In ARDS, an excessive respiratory drive could lead to increased tidal volume, voluntary exhalation, and patient-ventilation asynchrony, which potentially worsen ventilator-induced lung injury (VILI) and increase mortality . NMBAs prevent the patient-initiated generation of high volumes and active exhalation, facilitate patient-ventilator synchrony, provide protection from VILI, and ultimately reduce mortality in patients with ARDS [10,11,12]. In addition, NMBAs are also reported to directly alleviate pulmonary and systemic inflammatory progression . In the updated guideline for ARDS management, NMBAs are recommended for a subgroup of moderate-to-severe ARDS patients for early use in 48 to 72 h . However, NMBA use and inappropriate sedation are also associated with ICU-acquired weakness, delayed ventilation weaning, and prolonged hospital stay [15,16,17,18].
Previous meta-analyses have demonstrated a significant decrease in mortality in ARDS patients by NMBA use [19, 20]. However, in a recently published large-scale randomized trial in patients with moderate-to-severe ARDS, the early use of NMBAs in the first 48 h unexpectedly revealed no significant difference in mortality compared with usual care , which made NMBA use in ARDS further undetermined. Thus, it requires us for a quantitative analysis of the pooled results of up-to-date trials of NMBA use to validate the current effects of NMBAs in patients with moderate-to-severe ARDS. Furthermore, as the results between trials were inconsistent, we thought it might be necessary to investigate the reasons leading to the discrepancies in results for future study design and selection of patients that would potentially benefit from NMBA use in clinical practice.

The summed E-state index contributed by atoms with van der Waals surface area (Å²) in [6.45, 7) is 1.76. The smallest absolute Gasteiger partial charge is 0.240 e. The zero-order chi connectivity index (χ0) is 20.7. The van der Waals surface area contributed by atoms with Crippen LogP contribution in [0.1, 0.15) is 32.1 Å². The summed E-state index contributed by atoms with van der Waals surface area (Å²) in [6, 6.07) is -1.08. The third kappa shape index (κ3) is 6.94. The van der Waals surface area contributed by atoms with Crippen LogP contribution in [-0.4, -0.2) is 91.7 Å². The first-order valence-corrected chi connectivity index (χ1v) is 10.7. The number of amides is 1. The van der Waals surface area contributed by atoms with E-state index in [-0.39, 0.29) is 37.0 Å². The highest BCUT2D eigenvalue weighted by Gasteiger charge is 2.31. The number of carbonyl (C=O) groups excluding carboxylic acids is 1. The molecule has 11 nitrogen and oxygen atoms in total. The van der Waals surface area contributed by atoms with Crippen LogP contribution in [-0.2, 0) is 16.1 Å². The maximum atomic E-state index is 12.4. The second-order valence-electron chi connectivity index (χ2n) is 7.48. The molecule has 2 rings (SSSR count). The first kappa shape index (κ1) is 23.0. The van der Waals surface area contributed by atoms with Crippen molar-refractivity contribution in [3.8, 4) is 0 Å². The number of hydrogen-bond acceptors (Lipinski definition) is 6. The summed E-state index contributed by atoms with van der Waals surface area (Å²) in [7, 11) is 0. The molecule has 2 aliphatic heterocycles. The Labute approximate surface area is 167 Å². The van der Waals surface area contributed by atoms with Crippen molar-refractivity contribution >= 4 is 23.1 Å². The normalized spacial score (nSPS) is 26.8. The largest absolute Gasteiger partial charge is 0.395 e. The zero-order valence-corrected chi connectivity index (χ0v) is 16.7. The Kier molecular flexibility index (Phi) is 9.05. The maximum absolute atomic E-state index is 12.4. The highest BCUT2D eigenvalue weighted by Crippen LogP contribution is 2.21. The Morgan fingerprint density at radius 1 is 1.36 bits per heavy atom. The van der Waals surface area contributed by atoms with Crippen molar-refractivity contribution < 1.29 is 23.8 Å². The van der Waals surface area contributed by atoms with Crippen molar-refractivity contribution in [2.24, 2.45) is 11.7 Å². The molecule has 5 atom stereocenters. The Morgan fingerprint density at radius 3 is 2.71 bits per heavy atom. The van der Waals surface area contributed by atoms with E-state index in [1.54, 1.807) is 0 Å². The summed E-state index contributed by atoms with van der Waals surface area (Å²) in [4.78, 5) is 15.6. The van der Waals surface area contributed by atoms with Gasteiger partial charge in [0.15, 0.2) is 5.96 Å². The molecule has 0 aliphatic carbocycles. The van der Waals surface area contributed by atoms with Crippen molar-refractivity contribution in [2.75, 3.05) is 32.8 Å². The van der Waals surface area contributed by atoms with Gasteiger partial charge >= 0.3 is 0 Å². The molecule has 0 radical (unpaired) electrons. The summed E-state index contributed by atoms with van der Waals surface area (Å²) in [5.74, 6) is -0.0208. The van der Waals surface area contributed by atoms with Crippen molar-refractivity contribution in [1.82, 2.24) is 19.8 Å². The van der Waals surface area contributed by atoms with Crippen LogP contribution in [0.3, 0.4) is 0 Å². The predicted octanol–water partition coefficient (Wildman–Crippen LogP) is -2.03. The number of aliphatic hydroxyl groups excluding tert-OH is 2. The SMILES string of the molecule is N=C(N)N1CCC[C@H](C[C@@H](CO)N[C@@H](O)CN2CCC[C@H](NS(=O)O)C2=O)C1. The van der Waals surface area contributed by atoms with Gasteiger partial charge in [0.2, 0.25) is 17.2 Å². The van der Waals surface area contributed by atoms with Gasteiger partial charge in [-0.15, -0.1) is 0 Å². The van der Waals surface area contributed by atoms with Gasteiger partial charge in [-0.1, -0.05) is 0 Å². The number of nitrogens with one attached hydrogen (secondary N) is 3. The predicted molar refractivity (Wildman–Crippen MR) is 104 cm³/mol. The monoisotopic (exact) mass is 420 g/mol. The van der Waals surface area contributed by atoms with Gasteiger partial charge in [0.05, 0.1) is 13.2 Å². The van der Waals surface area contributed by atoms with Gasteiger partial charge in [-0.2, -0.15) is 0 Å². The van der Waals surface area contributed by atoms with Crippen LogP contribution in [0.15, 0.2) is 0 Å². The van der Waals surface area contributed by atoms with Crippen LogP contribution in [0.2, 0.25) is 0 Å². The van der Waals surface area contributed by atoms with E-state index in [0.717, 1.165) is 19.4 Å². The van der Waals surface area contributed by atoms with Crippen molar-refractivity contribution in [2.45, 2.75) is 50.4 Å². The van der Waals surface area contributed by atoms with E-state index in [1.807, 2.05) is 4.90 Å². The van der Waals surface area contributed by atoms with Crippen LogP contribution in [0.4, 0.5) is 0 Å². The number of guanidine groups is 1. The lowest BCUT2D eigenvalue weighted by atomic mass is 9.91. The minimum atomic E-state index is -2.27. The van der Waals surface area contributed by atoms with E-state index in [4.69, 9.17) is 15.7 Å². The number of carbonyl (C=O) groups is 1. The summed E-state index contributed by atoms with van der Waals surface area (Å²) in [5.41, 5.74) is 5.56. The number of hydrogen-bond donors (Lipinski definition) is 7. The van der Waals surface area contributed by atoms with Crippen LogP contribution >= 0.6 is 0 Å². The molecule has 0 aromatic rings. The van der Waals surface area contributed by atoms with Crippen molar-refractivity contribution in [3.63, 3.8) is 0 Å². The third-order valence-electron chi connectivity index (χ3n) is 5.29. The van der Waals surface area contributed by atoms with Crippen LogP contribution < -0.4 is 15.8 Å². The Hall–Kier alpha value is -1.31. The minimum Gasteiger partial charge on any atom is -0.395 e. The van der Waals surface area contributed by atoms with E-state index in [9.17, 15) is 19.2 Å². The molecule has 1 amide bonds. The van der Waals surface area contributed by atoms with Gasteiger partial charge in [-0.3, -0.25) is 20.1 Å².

This work was performed according to the Preferred Reporting Items for Systematic Reviews and Meta-Analyses (PRISMA) statement [22, 23] (Additional File 1) and was registered in the International Prospective Register of Systematic Reviews (PROSPERO, CRD42019138416).
Two researchers independently searched several databases, including PubMed, EMBASE, Cochrane Central Register, and Web of Science up to June 1, 2019, and an updated search was conducted on November 14, 2019. When potentially relevant reviews or meta-analyses were found, a backward snowballing search was performed to obtain further studies.
The following key words were used in the search: “neuromuscular blocking agents,” “neuromuscular blockers,” “acute respiratory distress syndrome,” “adult respiratory distress syndrome,” and “shock lung.” The full search strategy is included in Additional File 2.